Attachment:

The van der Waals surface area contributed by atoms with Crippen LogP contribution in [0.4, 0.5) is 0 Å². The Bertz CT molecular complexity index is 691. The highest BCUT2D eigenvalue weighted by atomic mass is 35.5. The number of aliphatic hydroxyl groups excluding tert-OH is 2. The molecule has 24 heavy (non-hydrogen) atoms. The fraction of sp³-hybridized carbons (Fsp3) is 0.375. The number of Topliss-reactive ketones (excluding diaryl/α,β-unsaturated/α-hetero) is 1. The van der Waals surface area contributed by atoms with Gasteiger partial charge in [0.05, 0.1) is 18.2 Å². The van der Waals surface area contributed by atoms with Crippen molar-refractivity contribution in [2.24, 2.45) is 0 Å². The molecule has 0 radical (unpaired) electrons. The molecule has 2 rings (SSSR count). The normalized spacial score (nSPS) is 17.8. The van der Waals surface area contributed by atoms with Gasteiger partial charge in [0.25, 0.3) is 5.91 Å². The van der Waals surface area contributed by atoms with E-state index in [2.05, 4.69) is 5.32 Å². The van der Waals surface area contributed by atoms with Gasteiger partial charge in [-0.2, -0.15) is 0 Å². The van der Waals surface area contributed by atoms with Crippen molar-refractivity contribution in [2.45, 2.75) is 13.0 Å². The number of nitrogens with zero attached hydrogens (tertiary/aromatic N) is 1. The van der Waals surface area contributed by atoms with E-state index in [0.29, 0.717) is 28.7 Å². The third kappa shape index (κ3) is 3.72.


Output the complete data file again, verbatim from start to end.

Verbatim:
The van der Waals surface area contributed by atoms with Crippen LogP contribution in [0.4, 0.5) is 0 Å². The Bertz CT molecular complexity index is 691. The highest BCUT2D eigenvalue weighted by atomic mass is 35.5. The number of aliphatic hydroxyl groups excluding tert-OH is 2. The molecule has 24 heavy (non-hydrogen) atoms. The fraction of sp³-hybridized carbons (Fsp3) is 0.375. The number of Topliss-reactive ketones (excluding diaryl/α,β-unsaturated/α-hetero) is 1. The van der Waals surface area contributed by atoms with Gasteiger partial charge in [0.05, 0.1) is 18.2 Å². The van der Waals surface area contributed by atoms with Crippen molar-refractivity contribution in [2.24, 2.45) is 0 Å². The molecule has 0 radical (unpaired) electrons. The molecule has 2 rings (SSSR count). The normalized spacial score (nSPS) is 17.8. The van der Waals surface area contributed by atoms with Gasteiger partial charge in [0.25, 0.3) is 5.91 Å². The van der Waals surface area contributed by atoms with E-state index in [2.05, 4.69) is 5.32 Å². The van der Waals surface area contributed by atoms with Gasteiger partial charge in [-0.2, -0.15) is 0 Å². The van der Waals surface area contributed by atoms with Crippen molar-refractivity contribution in [2.45, 2.75) is 13.0 Å². The number of nitrogens with zero attached hydrogens (tertiary/aromatic N) is 1. The van der Waals surface area contributed by atoms with E-state index in [0.29, 0.717) is 28.7 Å². The third kappa shape index (κ3) is 3.72.